For the sleeve, you can eat 3-5 small meals a day (depending on calorie use) of around ½ to ¾ of a cup and you cannot eat and drink at the same time. Jason also had a great point when he said that you need to work with your new stomach to achieve weight loss – if you eat nothing but high calorie foods, then you’re not going to see results. He had some great anecdotes about people who have done stupid things after surgery – one lady at KFC two days after and it got stuck at the top of her band and ruined it, which meant her entire surgery (and the $8,500 she would have spent) were a waste of time. I liked his analogy of the weight loss being like personal trainer – it’s a tool, but if you don’t use it properly than there’s no point wasting your money.

Jason told us what we can expect food wise before the surgery – generally a minimum of two weeks on Optifast to shrink the liver – and after:

  • (2) Fluids for 2 weeks after the surgery – including soups, juice, coffee, tea and milk.
  • (4) Blended/Puree foods for the following 4 weeks – including porridge, blended fruit, yoghurt, custard, soups and blended vegies.
  • (2) Soft to regular foods over a two week transition period – soft or tinned fruit, minced meat, cooked vegies, eggs, soft breakfast cereals, and then after two weeks you can try solid foods and see how they react.

The entire process is at least 10 weeks, with 8 of those after the surgery itself. It’s a slow process, and you should lose a tonne of weight in those two months, but you have to make sure you’re input has a high nutritional value.

We ended the night with questions, of which I had none – they’d answered everything I wanted to know. One attendee asked about cost, to which Dr Gananadha replied that the clinics fee was about $6,000 and then the anaesthetist charged an extra fee (which he did not know, but I believe it’s around $1,500) and it was usually around $1,000 per night for the hospital – which would equal $10,500 for a three night stay (but it is advised to “prepare for the worst” and have a few thousand up your sleeve for any extra nights that may be needed). You’ll get a little bit of money back on Medicare and your private health, but it seems that the general out-of-pocket is around $5,000 to $7,800 – I do know a lady who paid $20,000 although I’m still unsure as to how that happened.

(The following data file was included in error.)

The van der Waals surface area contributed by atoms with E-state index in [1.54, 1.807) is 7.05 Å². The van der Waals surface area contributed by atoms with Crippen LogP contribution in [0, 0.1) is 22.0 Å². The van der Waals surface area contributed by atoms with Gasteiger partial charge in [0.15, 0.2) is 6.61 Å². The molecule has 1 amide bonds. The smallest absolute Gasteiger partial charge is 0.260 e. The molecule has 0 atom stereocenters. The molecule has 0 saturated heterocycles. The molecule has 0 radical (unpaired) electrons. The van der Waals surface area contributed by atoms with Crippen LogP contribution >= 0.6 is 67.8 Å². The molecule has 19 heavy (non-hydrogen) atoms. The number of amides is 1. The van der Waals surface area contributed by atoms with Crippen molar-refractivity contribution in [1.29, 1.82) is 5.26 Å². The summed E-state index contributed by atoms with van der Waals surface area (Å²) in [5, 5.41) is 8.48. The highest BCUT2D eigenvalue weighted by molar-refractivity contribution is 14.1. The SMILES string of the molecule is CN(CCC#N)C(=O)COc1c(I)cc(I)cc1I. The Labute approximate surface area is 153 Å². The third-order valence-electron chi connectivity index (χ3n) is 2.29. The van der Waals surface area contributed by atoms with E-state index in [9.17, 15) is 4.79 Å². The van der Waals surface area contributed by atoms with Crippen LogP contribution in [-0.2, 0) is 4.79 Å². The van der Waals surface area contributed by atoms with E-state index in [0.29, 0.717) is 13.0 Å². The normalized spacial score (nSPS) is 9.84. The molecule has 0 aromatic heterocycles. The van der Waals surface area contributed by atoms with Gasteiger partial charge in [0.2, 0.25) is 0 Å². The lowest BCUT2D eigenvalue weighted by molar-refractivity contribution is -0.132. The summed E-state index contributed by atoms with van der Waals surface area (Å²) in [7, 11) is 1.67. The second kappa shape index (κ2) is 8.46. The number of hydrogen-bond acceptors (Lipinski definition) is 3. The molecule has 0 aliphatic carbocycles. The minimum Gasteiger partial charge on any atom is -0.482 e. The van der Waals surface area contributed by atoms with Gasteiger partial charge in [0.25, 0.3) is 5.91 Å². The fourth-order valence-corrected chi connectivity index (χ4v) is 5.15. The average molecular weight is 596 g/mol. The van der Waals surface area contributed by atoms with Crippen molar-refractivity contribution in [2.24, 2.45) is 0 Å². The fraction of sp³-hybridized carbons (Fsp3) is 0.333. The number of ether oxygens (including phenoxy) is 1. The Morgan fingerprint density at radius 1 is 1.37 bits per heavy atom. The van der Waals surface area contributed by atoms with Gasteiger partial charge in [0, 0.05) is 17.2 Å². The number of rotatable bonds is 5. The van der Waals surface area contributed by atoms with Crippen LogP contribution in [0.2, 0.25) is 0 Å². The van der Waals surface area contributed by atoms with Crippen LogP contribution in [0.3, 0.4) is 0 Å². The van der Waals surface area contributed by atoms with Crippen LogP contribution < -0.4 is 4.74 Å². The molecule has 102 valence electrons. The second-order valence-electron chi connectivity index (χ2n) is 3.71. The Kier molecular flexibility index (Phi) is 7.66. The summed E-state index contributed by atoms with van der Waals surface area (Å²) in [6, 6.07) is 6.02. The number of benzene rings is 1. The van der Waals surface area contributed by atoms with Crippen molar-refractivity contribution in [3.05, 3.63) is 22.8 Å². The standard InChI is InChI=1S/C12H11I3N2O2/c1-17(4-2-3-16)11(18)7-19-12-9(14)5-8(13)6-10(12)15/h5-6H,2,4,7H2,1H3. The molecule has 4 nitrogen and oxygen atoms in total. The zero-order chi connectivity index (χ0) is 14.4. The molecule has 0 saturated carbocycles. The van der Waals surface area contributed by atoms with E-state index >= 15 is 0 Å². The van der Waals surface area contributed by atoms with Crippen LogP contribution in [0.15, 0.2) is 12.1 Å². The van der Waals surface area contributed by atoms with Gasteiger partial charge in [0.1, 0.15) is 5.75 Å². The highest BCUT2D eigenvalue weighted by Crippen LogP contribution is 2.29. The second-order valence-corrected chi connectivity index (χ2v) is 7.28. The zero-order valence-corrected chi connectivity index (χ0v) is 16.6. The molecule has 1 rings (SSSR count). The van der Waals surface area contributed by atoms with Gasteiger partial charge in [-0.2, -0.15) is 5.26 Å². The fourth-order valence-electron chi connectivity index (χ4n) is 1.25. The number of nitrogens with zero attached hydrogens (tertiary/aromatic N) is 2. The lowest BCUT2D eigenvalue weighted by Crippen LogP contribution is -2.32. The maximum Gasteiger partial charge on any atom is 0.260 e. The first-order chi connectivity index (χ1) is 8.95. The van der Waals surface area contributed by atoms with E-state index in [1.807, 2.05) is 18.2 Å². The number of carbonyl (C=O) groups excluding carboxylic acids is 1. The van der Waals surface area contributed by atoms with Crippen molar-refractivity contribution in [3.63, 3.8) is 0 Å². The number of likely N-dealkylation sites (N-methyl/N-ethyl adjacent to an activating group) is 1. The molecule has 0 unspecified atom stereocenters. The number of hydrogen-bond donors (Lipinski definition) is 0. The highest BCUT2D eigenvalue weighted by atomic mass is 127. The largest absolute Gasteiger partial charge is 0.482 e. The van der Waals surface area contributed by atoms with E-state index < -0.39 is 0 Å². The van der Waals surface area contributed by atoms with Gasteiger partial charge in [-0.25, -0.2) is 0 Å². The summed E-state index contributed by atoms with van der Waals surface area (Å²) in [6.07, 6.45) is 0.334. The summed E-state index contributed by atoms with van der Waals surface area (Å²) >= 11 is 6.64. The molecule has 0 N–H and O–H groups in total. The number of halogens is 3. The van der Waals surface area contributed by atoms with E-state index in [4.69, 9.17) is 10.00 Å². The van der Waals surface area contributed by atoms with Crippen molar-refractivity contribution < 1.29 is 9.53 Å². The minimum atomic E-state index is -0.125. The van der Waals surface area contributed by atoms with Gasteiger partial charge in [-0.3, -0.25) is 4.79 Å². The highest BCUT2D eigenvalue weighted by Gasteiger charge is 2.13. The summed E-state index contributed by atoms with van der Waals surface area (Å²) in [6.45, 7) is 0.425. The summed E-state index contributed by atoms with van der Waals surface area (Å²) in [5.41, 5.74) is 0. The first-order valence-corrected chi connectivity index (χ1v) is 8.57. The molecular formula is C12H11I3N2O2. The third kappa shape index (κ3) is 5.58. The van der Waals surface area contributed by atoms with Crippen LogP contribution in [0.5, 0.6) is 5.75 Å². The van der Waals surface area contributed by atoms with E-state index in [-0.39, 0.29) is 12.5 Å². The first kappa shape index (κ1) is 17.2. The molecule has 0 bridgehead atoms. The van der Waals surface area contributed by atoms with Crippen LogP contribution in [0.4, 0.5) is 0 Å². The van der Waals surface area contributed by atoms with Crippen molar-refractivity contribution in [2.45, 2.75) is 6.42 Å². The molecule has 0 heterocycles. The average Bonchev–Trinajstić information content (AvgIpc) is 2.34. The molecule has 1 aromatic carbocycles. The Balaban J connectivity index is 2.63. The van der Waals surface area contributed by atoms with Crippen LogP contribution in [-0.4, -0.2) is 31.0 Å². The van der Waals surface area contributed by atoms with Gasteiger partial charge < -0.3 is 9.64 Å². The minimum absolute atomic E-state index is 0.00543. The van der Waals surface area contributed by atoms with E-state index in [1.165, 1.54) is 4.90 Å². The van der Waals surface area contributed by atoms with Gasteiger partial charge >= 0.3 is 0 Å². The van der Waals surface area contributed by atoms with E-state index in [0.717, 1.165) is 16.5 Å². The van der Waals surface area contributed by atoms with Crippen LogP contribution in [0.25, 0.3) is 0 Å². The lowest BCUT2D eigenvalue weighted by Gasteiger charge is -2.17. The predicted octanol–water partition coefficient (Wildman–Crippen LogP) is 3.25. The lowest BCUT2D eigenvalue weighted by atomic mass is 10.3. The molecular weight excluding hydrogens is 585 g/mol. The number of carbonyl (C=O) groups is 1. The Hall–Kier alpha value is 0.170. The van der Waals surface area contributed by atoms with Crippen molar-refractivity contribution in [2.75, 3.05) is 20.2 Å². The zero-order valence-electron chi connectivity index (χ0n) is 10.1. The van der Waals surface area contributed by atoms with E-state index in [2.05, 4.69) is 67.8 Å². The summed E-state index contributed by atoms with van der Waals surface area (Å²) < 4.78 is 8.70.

I would highly recommend going to an information session if you’re considering getting gastric surgery in Canberra – it’s a good over view and it will help you make the decisions you need to before you make an appointment with a surgeon. The sessions run one or two times a month, just call Canberra Bariatric and speak to Sue (their lovely receptionist) about dates.


My current weight is 120.3kg

My current dress size is 24

My current BMI is 46.4


7 thoughts on “Stomach surgery: the first step

    1. No worries – if you or they have any questions, ask away! I have my appointment with the surgeron on Thursday so I should know even more by then.

      1. I am just amazed at how drastic the bypass is, that’s what she said she was thinking of getting and is waiting for the consultation. My concern is nutrition how do u get it through the bypass surgery?

      2. Doesn’t sound like you get very much – I would only do it if the sleeve failed. It bypasses the part that takes in calories, yes – but it also bypasses the part that takes in nutriants. I expect that people who have the bypass done won’t be able to do exercise and they would probably have to have vitamin injections (rather than tablets, because they are broken down in the stomach juices).

Leave a Reply

Fill in your details below or click an icon to log in: Logo

You are commenting using your account. Log Out / Change )

Twitter picture

You are commenting using your Twitter account. Log Out / Change )

Facebook photo

You are commenting using your Facebook account. Log Out / Change )

Google+ photo

You are commenting using your Google+ account. Log Out / Change )

Connecting to %s